Here’s one of my favourite dishes. Fresh, crunchy, flavourful, and with lots of healthy, filling fat.
Notes: 1. All the ingredients are on the list of low carb foods. 2. I haven’t given amounts for the ingredients to allow for preferences and hunger – you’ll figure it out.
French (green) beans
What To Do
Start a pot of water boiling. Add a tablespoon of salt (seems a lot, but most of it will be tossed with the water).
While that’s heating up, fry sliced almonds over low heat with plenty of butter until brown, stirring occasionally.
While that’s happening, stem the beans (if there are any). Keep an eye on the almonds to make sure they don’t burn.
When light brown, immediately take almonds off the heat and transfer to another bowl to stop them cooking. Toss with a bit of salt. (Note from experience: Beware of snacking on them right away – they are extremely hot and will burn your mouth).
Blanch the green beans in the boiling water for 2 minutes (if they are very thin, 1 minute should be enough). They should turn a nice, brilliant green.
Drain the water and add a big knob of butter to the beans in the drained pot.
Fry the beans over medium heat, tossing until the butter is melted and coats the beans. If you like them soft, keep going – the longer you go, the more cooked they will be. I prefer to keep it short – just enough to melt the butter.
Serve with the almonds, which should now be cool and crunchy.
If you have Amazon’s Prime Video (included with Amazon Prime), Fat Fiction is definitely worth a watch and is an eye-opener as to the real reasons for diabetes and obesity and why the advice has been so wrong for so long.
I just finished ‘The Real Meal Revolution,’ a book suggested by a member over on the Mission Remission Facebook group. I second the recommendation.
It contains good recipes written by a chef, which is a big plus, has a clearly explained history of how obesity became a problem, a explanation of why low carb works, and many interesting tidbits of information.
One of the tidbits is reference to a study by Drs Volek, Phinney, and Westman that shows a low carb diet not only helps with blood glucose (which I think is pretty well accepted), but that lower blood glucose helps with a range of other diseases and markers, including the big one – heart disease. According to them, high blood glucose increases the risk of a heart attack as much as sevenfold.
One other item of note is an explanation that our ability to return to carbohydrates once we have achieved remission depends on our insulin resistance. People with high insulin resistance might need to keep their carbohydrate intake at keto levels (less than 50gm/day and ideally less than 30gm).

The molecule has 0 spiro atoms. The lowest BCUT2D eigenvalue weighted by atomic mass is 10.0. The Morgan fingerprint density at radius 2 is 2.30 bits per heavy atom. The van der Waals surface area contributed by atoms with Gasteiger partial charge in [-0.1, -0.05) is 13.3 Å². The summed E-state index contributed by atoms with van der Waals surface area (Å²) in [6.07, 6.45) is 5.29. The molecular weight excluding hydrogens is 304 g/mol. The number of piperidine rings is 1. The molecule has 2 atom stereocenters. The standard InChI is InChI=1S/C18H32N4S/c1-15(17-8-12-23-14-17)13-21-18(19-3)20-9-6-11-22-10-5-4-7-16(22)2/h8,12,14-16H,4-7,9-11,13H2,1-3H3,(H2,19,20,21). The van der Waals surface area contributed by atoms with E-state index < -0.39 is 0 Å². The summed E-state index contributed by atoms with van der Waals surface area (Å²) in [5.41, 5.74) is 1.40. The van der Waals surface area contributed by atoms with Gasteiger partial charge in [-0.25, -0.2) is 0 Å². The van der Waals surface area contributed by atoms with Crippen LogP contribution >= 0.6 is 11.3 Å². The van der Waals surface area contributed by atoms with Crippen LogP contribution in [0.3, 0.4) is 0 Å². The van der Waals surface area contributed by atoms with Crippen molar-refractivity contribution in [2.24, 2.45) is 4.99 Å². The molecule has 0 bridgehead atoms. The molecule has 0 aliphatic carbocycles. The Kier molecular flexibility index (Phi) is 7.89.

The way of telling what’s right for you, according to Tim Noakes, is the point of carb consumption at which you start gaining weight again.
Today, a year ago, I received my blood results, confirming that I had put my diabetes into remission. Finally, I could start to recover from the fear and shock of the diagnosis.
Here are some things I have learned:
2. Most of the battles are mental. Not eating sugar seemed impossible until I did it. I found a sixteen-hour fast impossible until I did it. Then it seemed totally normal and a 24 hour fast impossible until I did it, and so forth. It also seemed impossible to give up wheat bread until I did. Keeping focused on what I wanted to accomplish (remission) and also why I wanted it (to be there for my daughter and wife) were key for me.
3. Stress is a killer and makes losing weight far more difficult. I learned to meditate, practise gratitude and find other ways to keep stress at bay. When stress crept back in, I found everything harder to do.
4. Contrary to what people say, I don’t feel like exercise helped me lose weight or even keep it off, but there are many health reasons to exercise. It certainly makes me feel much better, both physically and especially mentally. For this reason, I keep it up as part of my lifestyle and suggest it to anyone… I do think, however, that it should be done for the joy of doing it rather than to punish yourself for any perceived lapses.
6. I have stayed with the low carb diet, even though from my studies, it seems like I probably could up the carbs a fair bit. There are two reasons for this – 1. I figure carbs made me sick in the first place, and I don’t want to go back there, and 2. I hardly ever crave them anymore. When I do, it’s the memory of eating experiences rather than the need to eat any given item. When I have eaten whatever it was I craved, it hasn’t given me satisfaction.
7. I believe enough fat is the key to success with low carb. Not only is it filling, but it is luxurious and makes food more enjoyable. I love food, so I had to find ways to enjoy it to keep going. Fat really helps. Spinach tossed in a pan with a pile of Irish butter is better than spinach. Cauliflower whipped with obscene amounts of cream and then baked with a cheddar layer on top is better than plain cauliflower. You get the idea…
8. Sweet things are WAY too sweet for me now. My daughter is an avid baker, and I’ve tasted some of her efforts. Even a small tastes unpleasantly sweet to my adjusted palate. The sweetness of cream or 90% dark chocolate is about right for me now, and I can enjoy them without worry.
10. There are many benefits for being in remission besides the obvious avoiding of the terrible diabetes outcomes. These include feeling happier, more energy, better sleep (no longer snoring or waking up to pee), less anger, exercise is easier (don’t have to carry around excess weight), head is clearer, etc. I feel better all around and want to keep it that way.
I don’t think that denial and deprivation is a long term recipe for diet success. In that spirit, I’m posting a recipe for one of my favourite, luxury, low-carb treats. Eating this, for me, makes everything right in the world.